Research finds yoga, mindfulness meditation reduce chronic pain
A mindfulness-based stress reduction (MBSR) course was found to benefit patients with chronic pain and depression, leading to significant improvement in participant perceptions of pain, mood, and functional capacity, according to a new study published in the Journal of the American Osteopathic Association.
The small-scale study was conducted in a semi-rural population in Oregon where issues of affordability, addiction and access to care are common. Participants received intensive instruction in mindfulness meditation and mindful hatha yoga during an eight-week period.
Study participants received instruction in MBSR, a systematic educational program based on training people to have an awareness of the self in the present moment and a nonjudgmental manner.
Most of the study respondents, 89 percent, reported the program helped them find ways to better cope with their pain while 11 percent remained neutral, according to the study.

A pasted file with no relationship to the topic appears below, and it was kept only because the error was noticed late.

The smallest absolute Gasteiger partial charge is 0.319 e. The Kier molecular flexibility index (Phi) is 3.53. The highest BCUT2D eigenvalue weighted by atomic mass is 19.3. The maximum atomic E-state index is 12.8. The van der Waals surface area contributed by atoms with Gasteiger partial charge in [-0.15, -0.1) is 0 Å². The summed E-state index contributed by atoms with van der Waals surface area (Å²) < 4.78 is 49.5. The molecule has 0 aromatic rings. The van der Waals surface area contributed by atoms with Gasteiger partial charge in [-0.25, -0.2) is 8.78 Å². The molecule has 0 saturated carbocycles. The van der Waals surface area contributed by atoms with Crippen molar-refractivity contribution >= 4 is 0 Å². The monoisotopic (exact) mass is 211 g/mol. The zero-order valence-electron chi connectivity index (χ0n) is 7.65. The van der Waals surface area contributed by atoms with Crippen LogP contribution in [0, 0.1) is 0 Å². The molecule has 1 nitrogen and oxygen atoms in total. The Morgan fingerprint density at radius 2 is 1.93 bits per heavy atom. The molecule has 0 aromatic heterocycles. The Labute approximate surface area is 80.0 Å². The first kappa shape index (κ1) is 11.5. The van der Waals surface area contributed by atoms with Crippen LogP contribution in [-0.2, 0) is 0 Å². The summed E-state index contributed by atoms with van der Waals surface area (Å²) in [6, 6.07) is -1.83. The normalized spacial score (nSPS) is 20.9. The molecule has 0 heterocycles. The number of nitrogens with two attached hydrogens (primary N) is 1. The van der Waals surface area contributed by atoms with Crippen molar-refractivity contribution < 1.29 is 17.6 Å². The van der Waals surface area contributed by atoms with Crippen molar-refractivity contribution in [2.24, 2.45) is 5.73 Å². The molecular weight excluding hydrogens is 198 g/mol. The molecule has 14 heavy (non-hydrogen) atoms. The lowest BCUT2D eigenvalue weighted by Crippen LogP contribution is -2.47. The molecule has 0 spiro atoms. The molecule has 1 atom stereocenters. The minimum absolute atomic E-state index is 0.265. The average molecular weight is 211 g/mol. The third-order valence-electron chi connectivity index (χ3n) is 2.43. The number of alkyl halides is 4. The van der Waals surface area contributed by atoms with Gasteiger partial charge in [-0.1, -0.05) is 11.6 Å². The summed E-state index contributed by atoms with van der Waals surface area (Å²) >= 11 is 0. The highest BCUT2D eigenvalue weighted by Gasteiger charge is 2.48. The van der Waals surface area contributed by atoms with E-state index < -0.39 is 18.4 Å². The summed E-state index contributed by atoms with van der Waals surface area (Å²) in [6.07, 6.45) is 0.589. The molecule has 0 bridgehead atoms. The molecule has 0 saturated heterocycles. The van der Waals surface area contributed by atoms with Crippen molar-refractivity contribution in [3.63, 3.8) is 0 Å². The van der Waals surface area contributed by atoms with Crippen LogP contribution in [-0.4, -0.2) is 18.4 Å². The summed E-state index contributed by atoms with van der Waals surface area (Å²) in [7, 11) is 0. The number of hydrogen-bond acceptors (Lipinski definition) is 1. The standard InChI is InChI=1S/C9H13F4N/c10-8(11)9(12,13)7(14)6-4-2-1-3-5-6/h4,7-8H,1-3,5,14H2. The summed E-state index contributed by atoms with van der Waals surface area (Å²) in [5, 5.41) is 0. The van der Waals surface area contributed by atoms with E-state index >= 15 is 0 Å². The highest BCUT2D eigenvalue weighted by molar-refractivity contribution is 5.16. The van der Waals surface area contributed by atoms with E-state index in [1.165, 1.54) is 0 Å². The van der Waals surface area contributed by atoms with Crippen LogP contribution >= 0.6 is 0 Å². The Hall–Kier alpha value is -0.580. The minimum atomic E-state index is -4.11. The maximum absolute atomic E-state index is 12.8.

The study also found mindful meditation and yoga led to significant improvements in patients' perceptions of pain, depression, and disability. Following the course, Patient Health Questionnaire (PHQ-9) scores, a standard measure of depression, dropped by 3.7 points on a 27-point scale, similar to effects of an antidepressant.
The findings bolster other evidence that MBSR can be a useful adjunctive treatment for chronic pain while improving perceived depression, according to Cynthia Marske, DO, an osteopathic physician and director of graduate medical education at the Community Health Clinics of Benton and Linn County.
"The bottom line is that patients are seeking new ways to cope with chronic pain and effective non-pharmaceutical treatments are available," says Dr. Marske. "Our findings show meditation and yoga can be a viable option for people seeking relief from chronic pain."